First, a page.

In moderate-to-severe COPD, the progressively increasing intrinsic mechanical loading of the functionally weakened respiratory muscles requires augmented increases in efferent motor drive (from the motor cortex) to achieve a given force generation (Figure (Figure3)3) (Gandevia et al., 1981; Gandevia, 1982; Turner, 1991; Faisal et al., 2016). Additionally, reflex stimulation of the central and peripheral chemoreceptors occurs as a result of: (1) A/Q abnormalities (decreased ventilatory efficiency, high A/Q lung units, and increased physiological dead space) (Caviedes et al., 2012; Neder et al., 2015); (2) critical arterial O2 desaturation (low A/Q lung units and reduced systemic mixed venous O2 in the blood) (Andrianopoulos et al., 2014; Moreira et al., 2014); and (3) increased acid-base disturbances (e.g., early metabolic acidosis) due to deconditioning or impaired cardiac function (Patessio et al., 1993; Pleguezuelos et al., 2016). In advanced COPD, alveolar hypoventilation with CO2 retention can occur, reflecting critical mechanical limitation and respiratory muscle dysfunction, particularly in the setting of high VD and restricted VT expansion (see below) (O'Donnell et al., 2002, 2014a). Finally, the negative haemodynamic consequences of combined resting and dynamic hyperinflation may reduce cardiac output, and thus O2 delivery to the contracting peripheral muscles, amplifying metabolic acidosis and ventilatory stimulation (Chiappa et al., 2008; Laveneziana et al., 2009, 2011; Vasilopoulou et al., 2012).
As previously reported, VD/VT was found to be higher in mild COPD patients compared with healthy controls due to higher VD rather than smaller VT (Elbehairy et al., 2015a). Similar to heart failure (Woods et al., 2010), VD/VT worsens in tandem with COPD severity (O'Donnell et al., 2014b). Interestingly, while the most commonly-used parameter of ventilatory efficiency (E-CO2 slope) increases from mild to severe heart failure (Sue, 2011); it decreases from mild to (very) severe COPD (Neder et al., 2015). This seemingly paradoxical finding is explained by the worsening mechanical constraints on increasing ventilation in COPD (Figure (Figure4)4) (O'Donnell et al., 2012, 2014b), which in end-stage disease can lead to hypercapnia at end-exercise (O'Donnell et al., 2002; Poon et al., 2015). Thus, caution is necessary when using the E-CO2 relationship to interpret the trajectory of increases in physiological dead space in patients with limiting mechanical constraints.
Increased respiratory motor drive and respiratory muscle effort occur in COPD due to increased elastic loading [including increased inspiratory threshold loading due to the effect of intrinsic positive end-expiratory pressure (PEEP)], decreased dynamic lung compliance, and increased resistive loading of the respiratory muscles (Potter et al., 1971; Dodd et al., 1984; Jolley et al., 2015; Faisal et al., 2016). IC is a useful non-invasive marker of dynamic respiratory mechanics in pulmonary diseases, as it indicates how close the patient is breathing to TLC. In both mild and advanced COPD, critical dynamic mechanical constraints are indicated by DH and by premature encroachment of end-inspiratory lung volume (EILV) on TLC, i.e., the attainment of a critically reduced IRV (Figures (Figures2,2, ,3)3) (Ofir et al., 2008a; O'Donnell et al., 2011, 2012; Chin et al., 2013; Guenette et al., 2013, 2014; Elbehairy et al., 2015a,b; Faisal et al., 2016). Thus, VT becomes positioned close to TLC and the upper reaches of the S-shaped pressure-volume relation of the relaxed respiratory system, where compliance is decreased and the inspiratory muscles are functionally weakened. This explains the blunted VT response and relative tachypnea in COPD compared with healthy controls (Figures (Figures2,2, ,3)3) (Chin et al., 2013; Faisal et al., 2016). This increased breathing frequency and velocity of shortening of the inspiratory muscles causes further functional weakness of those muscles (Leblanc et al., 1988).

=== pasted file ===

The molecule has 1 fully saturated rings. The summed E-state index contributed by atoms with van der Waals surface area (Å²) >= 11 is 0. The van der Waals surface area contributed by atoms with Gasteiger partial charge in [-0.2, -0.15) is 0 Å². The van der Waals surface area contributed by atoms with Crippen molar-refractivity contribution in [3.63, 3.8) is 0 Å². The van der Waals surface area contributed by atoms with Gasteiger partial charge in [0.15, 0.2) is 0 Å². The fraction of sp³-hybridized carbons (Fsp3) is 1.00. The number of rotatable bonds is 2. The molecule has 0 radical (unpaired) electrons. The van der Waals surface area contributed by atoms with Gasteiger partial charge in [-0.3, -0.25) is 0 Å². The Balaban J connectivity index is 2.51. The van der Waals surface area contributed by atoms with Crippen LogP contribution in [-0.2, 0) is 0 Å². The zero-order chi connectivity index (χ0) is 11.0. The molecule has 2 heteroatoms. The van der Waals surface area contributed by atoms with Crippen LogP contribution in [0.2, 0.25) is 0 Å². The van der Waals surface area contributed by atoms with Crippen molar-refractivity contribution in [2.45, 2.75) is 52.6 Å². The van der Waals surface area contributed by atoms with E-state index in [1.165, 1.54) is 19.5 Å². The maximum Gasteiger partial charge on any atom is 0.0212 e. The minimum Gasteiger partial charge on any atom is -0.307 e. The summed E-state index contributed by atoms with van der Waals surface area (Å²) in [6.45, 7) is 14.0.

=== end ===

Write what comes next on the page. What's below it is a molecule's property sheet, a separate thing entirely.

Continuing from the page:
Expiratory muscle activity is relatively increased in COPD, but fails to prevent DH (Ciavaglia et al., 2014; Laveneziana et al., 2014). In fact, excessive expiratory muscle recruitment may have deleterious hemodynamic effects, which further compromise exercise performance (Potter et al., 1971; Kyroussis et al., 2000). Evidence that respiratory muscle fatigue is present at the limits of tolerance in advanced COPD is inconclusive, but some degree of dynamic functional weakness of the overloaded inspiratory muscles is measurable in such patients (Mador et al., 2000); however, overt “static” (resting) inspiratory muscle weakness is reported in a subset of advanced COPD patients and is multifactorial (Gosselink et al., 1996; Charususin et al., 2016). In this group, it is anticipated that further dynamic respiratory muscle weakness will occur at higher ventilation during progressive exercise (Rodrigues et al., in press).